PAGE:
A housing complex consisting of six units, planned for spring 2019 and completed in autumn 2021. Located in Shitamachi Tokyo, it is in the heart of a quiet residential area with a local shrine and shopping district, as well as many long term residents.
This housing project aims to provide a space for "Life and Work" that can accommodate one or two people, couples, siblings, or friends, as well as those who need a home and office, and who need a place to live and work. We created this space by considering what a comfortable space means for the residents, and at the same time, how this space could compliment the local area.
In recent years, the design of many apartment complexes has limited the choices of residents’ expression and lifestyle. Our aim was to create a flexible space where residents would be able to create a base for various activities that went beyond simply a place to return to after work to sleep.
The volume of Futabasou is arranged in such a way that it resembles a pile of clay or soft yokan slices, one on top of the other, in order to eliminate the brutal-looking concrete and to harmonise with the neighboring houses and the surrounding area. While the materials and textures of the entire exterior are consistent, each unit has an individual character that functions independently rather than forming a single mass. Each ‘slice’ as a single unit is constructed to serve as a single building block and as a single structure. The space between each unit creates a main circulation area that leads to courtyards and terraces, a staircase, and to the common area, creating a three-dimensional pathway into the building. The aim is that by changing the perception of each unit to a 'home' rather than a 'room', people will form a stronger attachment to the space.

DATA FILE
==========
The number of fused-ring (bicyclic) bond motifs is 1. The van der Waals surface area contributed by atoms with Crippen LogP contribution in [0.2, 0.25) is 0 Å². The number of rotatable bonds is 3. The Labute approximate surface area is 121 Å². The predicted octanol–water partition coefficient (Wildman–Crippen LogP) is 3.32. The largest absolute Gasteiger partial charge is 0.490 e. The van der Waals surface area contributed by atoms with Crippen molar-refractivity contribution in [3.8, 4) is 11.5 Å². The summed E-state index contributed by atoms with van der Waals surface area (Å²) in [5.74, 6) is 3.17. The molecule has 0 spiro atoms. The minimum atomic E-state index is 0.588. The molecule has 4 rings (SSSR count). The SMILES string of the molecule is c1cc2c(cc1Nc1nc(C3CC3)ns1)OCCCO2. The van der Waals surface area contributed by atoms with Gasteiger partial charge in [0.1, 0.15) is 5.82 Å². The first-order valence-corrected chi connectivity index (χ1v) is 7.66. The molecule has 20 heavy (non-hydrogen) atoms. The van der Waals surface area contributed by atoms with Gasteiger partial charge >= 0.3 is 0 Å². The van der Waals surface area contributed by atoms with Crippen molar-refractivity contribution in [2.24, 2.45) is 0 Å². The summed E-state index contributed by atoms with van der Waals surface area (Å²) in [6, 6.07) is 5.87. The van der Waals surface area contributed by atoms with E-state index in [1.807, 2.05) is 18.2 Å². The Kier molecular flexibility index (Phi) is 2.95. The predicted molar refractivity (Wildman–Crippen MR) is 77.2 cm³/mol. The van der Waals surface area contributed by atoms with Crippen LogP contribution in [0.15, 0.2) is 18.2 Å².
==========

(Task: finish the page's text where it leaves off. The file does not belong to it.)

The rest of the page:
In Shitamachi areas there is a tradition of cherishing small alleys. Neighbors exchange greetings as they pass each other, and people passing by are entertained by small gardens that resemble the "nokisaki" of individual homes.
In FUTABASOU, by connecting with the adjoining alleys, our intention is to continue the traditions of the alleys cherished by the residents of the neighborhood, and to create an expression of the alleys that continues through the building from the exterior to the living room.
In order to create a space that is open to the alley, breeze blocks with a motif of traditional Japanese bamboo weaving patterns have been used on the exterior walls of the stairs and courtyard, creating an airy alley while preserving the privacy of the residents. These blocks allow light to pour in and out. During the day, the blocks admit light into the building, and after dusk, the building itself illuminates the alley like a traditional stone lantern.
At the entrance to each apartment, a display shelf is provided as a space where residents can express their individuality, much like the "nokisaki" of individual houses in the neighborhood that are often used as a place to express residents’ identity.
The interior of the dwelling is a single large space that can be partitioned with curtains into "living room", "bedroom", "Hiroen", and "work room" according to the residents' purposes. A courtyard or terrace with windows allows for air and light to circulate through all areas of the space including kitchen and bathroom.
 Yokan is a Japanese confection made of red bean paste, agar, and sugar. It is normally comes in a gelled block form, and eaten in slices.
 Nokisaki is a term for a small space between a house and an adjacent alley.
 Hiroen is a narrow space between the outside and inside that is seen in traditional Japanese houses. Hiroen is usually located at the perimeter of the house adjacent to the garden, and transparent or translucent screens are used to allow maximum light into the house.